Please try not to puke. This is a picture of the Vadney from his 2007 election campaign for the post of Town Justice of New Baltimore. You will be relieved to read that I don’t want you to look at his face. I would like rather to draw your attention to the flag in the background. It’s a 13-star American flag from the days of the War of Independence. So you would think the Wad was trying to tell us something about his attitude to Britain with this picture, wouldn’t you? Well, probably he is, but like most information emanating from the Vadney, the message of this picture is totally false. At best, his attitude to Britain is ambivalent. Vadney doesn’t look down on Britain; rather, he aspires to be British himself. Remember, he claimed (falsely, of course) to be a Member of the Institute of Linguists (MIL) and a Fellow of the Royal Society for the encouragement of Arts, Manufactures and Commerce (FRSA), both august British institutions. And he claimed to have attended, among many other institutions, the University College of London. That would have been more impressive if he had got the name right: it is simply University College, London.
Vadney is a Merkin, Vadney is a thief!
And then there is the sycophantic puff piece in the Schenectady Daily Gazette (24 April 1998, p. B-11), in which the pseudo-journalist Cheryl Clark describes Vadney making “a little pot of chamomile tea” and serving it on a “silver tray”. And, of course, speaking “with a cultured European tinge that belies his Albany upbringing”: in plain language, a fake English accent. How quaint!
So, for something novel, let’s see how the Vadney would fare in the British legal system. As I have mentioned, we know that the Vadney claimed, on his ProZ.com and TranslatorsCafe.com profiles, as well as his own commercial website, to have qualifications he lacked. I also know that one UK agency, until relatively recently when they found out about his fraudulent claims, hired the Vadney on a regular basis. So where does this put him legally?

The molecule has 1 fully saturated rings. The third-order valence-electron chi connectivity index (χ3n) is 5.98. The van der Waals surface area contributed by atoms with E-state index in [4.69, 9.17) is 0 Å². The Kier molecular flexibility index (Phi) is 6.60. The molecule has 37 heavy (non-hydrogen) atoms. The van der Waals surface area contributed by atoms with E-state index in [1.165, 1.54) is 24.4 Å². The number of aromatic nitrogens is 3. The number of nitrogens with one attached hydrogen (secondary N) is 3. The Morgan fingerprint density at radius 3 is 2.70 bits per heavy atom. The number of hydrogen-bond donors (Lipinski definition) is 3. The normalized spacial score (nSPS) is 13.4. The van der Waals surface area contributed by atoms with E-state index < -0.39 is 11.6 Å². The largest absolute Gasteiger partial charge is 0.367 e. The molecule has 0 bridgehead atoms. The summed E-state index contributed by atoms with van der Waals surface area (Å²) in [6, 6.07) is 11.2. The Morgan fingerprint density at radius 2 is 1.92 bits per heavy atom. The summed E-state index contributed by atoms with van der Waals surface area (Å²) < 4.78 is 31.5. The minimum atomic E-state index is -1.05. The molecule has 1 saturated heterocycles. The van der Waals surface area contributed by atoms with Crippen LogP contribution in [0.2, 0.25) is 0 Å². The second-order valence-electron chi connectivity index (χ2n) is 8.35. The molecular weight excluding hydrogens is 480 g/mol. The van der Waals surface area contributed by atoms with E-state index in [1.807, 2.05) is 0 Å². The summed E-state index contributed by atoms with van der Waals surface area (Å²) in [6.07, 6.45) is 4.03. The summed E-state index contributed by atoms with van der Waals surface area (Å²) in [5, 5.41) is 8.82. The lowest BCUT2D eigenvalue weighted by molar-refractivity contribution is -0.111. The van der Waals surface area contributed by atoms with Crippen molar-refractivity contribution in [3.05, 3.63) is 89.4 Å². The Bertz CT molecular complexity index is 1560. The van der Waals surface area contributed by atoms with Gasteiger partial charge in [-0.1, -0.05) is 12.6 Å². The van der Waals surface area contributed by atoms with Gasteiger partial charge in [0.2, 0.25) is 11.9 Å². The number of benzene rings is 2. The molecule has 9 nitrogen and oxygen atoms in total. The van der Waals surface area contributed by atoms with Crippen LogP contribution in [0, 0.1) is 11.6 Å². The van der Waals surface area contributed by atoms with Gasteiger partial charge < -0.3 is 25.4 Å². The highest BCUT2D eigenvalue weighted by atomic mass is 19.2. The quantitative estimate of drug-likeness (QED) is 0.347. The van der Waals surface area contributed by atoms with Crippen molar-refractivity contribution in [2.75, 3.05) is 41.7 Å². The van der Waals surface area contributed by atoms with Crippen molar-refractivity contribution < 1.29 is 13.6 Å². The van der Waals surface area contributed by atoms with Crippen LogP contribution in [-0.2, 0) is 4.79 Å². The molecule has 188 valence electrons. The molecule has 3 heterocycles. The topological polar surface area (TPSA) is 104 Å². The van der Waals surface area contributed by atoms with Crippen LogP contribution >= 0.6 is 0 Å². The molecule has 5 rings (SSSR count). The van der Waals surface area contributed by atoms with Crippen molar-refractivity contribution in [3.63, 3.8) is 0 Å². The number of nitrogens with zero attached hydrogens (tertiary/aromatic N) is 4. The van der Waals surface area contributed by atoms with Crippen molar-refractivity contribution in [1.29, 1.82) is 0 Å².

Also, feigned qualification cases, to my knowledge, have been brought/prosecuted - with the higher criminal standard of proof of beyond reasonable doubt - only under the UK Theft Act 1968. The gen. category is obtaining a pecuniary advantage by deception. The spec. count is s. 16(2)c)-> a deception i.e. as to qualifications allowing a person to be given an 'opportunity to earn remuneration or greater remuneration'. See MPC v. Charles; R. v. Lambie; and esp. R. v. Callender (1992)- an unqualified book-keeper pretending to be a Chartered Accountant.
post by Maurice, a UK solicitor.
So, in simple terms: Vadney is a thief under English law! (Section 16 of the UK Theft Act 1968 has now been replaced by Section 2 of the Fraud Act 2006, which came into effect on 15 January 2007. Vadney’s deceptions took place both before and after this date; so he is a fraud (in the UK legal sense) as well as thief! Note that there is no longer a requirement to have actually made a gain or caused someone a loss; intention suffices. And the maximum penalty is 10 years.) Wouldn’t it be nice to see him locked up where he belongs?
A day to remember
22 August 2007. The day Scott Waldman’s article about the Vadney and his lies finally appeared in the Albany Times Union. On the top of the front page of the D (Capital Region) section, with the headline “Candidate lists false credentials”, and a picture of the Vadney’s grotesquely grinning countenance (cropped from the same picture as is shown on this page, by the looks of it.) The subtitle was “Harold W. Vadney III, running for New Baltimore town justice, claimed degrees, memberships he doesn’t have”. There was also a teaser on the very front page of the paper. The Vadney was finally exposed as a fraud, not just on an obscure forum for translators, but in the mainstream press on his home turf!
This magnificent achievement was the culmination of a lot of very hard work behind the scenes by a lot of people I can’t name due to the Vadney’s practice of harassing people who disclose inconvenient truths about him with vexatious and frivolous lawsuits. A bit late for Scott Waldman and the Times Union, though! The limitations period is only one year. My thanks and congratulations go to all those people who helped, and to Scott Waldman and his publisher for having the guts to run that excellent story.